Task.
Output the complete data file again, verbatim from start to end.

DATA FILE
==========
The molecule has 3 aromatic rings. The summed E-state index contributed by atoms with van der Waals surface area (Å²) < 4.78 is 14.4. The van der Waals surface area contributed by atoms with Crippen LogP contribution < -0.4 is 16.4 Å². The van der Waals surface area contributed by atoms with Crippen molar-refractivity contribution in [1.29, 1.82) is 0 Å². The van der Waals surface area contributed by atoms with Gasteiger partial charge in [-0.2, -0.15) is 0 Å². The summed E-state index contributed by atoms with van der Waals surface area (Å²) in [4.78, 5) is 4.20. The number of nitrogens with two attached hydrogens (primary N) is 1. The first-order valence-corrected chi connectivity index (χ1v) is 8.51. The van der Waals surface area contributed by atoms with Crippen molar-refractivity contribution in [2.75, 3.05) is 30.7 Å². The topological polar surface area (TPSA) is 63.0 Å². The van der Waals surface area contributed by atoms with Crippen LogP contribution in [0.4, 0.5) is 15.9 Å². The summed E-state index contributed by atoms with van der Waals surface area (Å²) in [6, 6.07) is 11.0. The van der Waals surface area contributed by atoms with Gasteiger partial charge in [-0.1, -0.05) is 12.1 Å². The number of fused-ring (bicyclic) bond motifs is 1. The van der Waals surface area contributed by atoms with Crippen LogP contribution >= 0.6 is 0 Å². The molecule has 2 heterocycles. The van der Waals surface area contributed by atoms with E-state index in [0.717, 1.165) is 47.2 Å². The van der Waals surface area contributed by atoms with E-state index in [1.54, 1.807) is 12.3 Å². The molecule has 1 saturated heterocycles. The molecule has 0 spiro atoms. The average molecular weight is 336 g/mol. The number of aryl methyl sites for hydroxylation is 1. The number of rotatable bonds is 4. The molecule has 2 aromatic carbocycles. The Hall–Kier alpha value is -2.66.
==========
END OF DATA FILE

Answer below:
The molecule has 3 aromatic rings. The summed E-state index contributed by atoms with van der Waals surface area (Å²) < 4.78 is 14.4. The van der Waals surface area contributed by atoms with Crippen LogP contribution < -0.4 is 16.4 Å². The van der Waals surface area contributed by atoms with Crippen molar-refractivity contribution in [1.29, 1.82) is 0 Å². The van der Waals surface area contributed by atoms with Gasteiger partial charge in [-0.2, -0.15) is 0 Å². The summed E-state index contributed by atoms with van der Waals surface area (Å²) in [4.78, 5) is 4.20. The number of nitrogens with two attached hydrogens (primary N) is 1. The first-order valence-corrected chi connectivity index (χ1v) is 8.51. The van der Waals surface area contributed by atoms with Crippen molar-refractivity contribution in [2.75, 3.05) is 30.7 Å². The topological polar surface area (TPSA) is 63.0 Å². The van der Waals surface area contributed by atoms with Crippen LogP contribution in [0.4, 0.5) is 15.9 Å². The summed E-state index contributed by atoms with van der Waals surface area (Å²) in [6, 6.07) is 11.0. The van der Waals surface area contributed by atoms with Gasteiger partial charge in [-0.1, -0.05) is 12.1 Å². The number of fused-ring (bicyclic) bond motifs is 1. The van der Waals surface area contributed by atoms with Crippen LogP contribution >= 0.6 is 0 Å². The molecule has 2 heterocycles. The van der Waals surface area contributed by atoms with E-state index in [0.717, 1.165) is 47.2 Å². The van der Waals surface area contributed by atoms with E-state index in [1.54, 1.807) is 12.3 Å². The molecule has 1 saturated heterocycles. The molecule has 0 spiro atoms. The average molecular weight is 336 g/mol. The number of aryl methyl sites for hydroxylation is 1. The number of rotatable bonds is 4. The molecule has 2 aromatic carbocycles. The Hall–Kier alpha value is -2.66.